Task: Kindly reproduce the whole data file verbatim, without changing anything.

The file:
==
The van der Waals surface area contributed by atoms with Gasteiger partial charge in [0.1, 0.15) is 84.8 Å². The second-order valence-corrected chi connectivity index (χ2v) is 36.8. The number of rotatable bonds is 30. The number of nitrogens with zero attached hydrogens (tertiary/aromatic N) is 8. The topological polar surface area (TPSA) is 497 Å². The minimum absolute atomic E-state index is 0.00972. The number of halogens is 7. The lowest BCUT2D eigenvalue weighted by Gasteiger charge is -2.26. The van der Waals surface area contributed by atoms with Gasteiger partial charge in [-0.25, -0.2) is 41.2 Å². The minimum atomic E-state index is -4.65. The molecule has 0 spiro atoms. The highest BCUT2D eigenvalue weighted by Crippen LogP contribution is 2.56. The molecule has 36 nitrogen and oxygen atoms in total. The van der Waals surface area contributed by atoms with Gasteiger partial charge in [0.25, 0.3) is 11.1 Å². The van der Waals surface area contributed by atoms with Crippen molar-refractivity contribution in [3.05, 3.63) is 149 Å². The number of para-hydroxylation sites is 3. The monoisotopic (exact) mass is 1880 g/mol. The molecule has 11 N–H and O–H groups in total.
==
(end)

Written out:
The van der Waals surface area contributed by atoms with Gasteiger partial charge in [0.1, 0.15) is 84.8 Å². The second-order valence-corrected chi connectivity index (χ2v) is 36.8. The number of rotatable bonds is 30. The number of nitrogens with zero attached hydrogens (tertiary/aromatic N) is 8. The topological polar surface area (TPSA) is 497 Å². The minimum absolute atomic E-state index is 0.00972. The number of halogens is 7. The lowest BCUT2D eigenvalue weighted by Gasteiger charge is -2.26. The van der Waals surface area contributed by atoms with Gasteiger partial charge in [-0.25, -0.2) is 41.2 Å². The minimum atomic E-state index is -4.65. The molecule has 0 spiro atoms. The highest BCUT2D eigenvalue weighted by Crippen LogP contribution is 2.56. The molecule has 36 nitrogen and oxygen atoms in total. The van der Waals surface area contributed by atoms with Gasteiger partial charge in [0.25, 0.3) is 11.1 Å². The van der Waals surface area contributed by atoms with Crippen molar-refractivity contribution in [3.05, 3.63) is 149 Å². The number of para-hydroxylation sites is 3. The monoisotopic (exact) mass is 1880 g/mol. The molecule has 11 N–H and O–H groups in total.